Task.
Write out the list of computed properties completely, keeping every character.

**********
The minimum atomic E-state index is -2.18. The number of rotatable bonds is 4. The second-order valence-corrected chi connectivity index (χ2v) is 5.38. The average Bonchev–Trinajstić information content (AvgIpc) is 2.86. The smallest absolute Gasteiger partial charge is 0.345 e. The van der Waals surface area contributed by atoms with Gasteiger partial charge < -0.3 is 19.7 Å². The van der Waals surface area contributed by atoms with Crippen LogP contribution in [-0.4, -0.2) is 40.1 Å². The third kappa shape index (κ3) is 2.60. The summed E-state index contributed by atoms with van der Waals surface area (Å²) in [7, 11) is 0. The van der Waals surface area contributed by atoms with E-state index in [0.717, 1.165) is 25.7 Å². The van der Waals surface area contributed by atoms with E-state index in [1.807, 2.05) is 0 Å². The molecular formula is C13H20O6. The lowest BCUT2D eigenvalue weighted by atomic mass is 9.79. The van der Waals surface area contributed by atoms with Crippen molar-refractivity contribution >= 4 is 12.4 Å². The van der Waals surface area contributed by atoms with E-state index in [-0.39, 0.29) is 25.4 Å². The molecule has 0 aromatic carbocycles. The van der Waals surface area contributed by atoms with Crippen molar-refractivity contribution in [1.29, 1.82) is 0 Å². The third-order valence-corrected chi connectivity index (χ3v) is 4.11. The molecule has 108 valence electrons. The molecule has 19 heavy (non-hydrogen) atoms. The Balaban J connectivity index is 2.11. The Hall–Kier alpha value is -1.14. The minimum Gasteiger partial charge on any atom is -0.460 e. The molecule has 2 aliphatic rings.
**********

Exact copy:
The minimum atomic E-state index is -2.18. The number of rotatable bonds is 4. The second-order valence-corrected chi connectivity index (χ2v) is 5.38. The average Bonchev–Trinajstić information content (AvgIpc) is 2.86. The smallest absolute Gasteiger partial charge is 0.345 e. The van der Waals surface area contributed by atoms with Gasteiger partial charge < -0.3 is 19.7 Å². The van der Waals surface area contributed by atoms with Crippen LogP contribution in [-0.4, -0.2) is 40.1 Å². The third kappa shape index (κ3) is 2.60. The summed E-state index contributed by atoms with van der Waals surface area (Å²) in [7, 11) is 0. The van der Waals surface area contributed by atoms with E-state index in [0.717, 1.165) is 25.7 Å². The van der Waals surface area contributed by atoms with E-state index in [1.807, 2.05) is 0 Å². The molecular formula is C13H20O6. The lowest BCUT2D eigenvalue weighted by atomic mass is 9.79. The van der Waals surface area contributed by atoms with Crippen molar-refractivity contribution >= 4 is 12.4 Å². The van der Waals surface area contributed by atoms with E-state index in [-0.39, 0.29) is 25.4 Å². The molecule has 0 aromatic carbocycles. The van der Waals surface area contributed by atoms with Crippen molar-refractivity contribution in [1.29, 1.82) is 0 Å². The third-order valence-corrected chi connectivity index (χ3v) is 4.11. The molecule has 108 valence electrons. The molecule has 19 heavy (non-hydrogen) atoms. The Balaban J connectivity index is 2.11. The Hall–Kier alpha value is -1.14. The minimum Gasteiger partial charge on any atom is -0.460 e. The molecule has 2 aliphatic rings.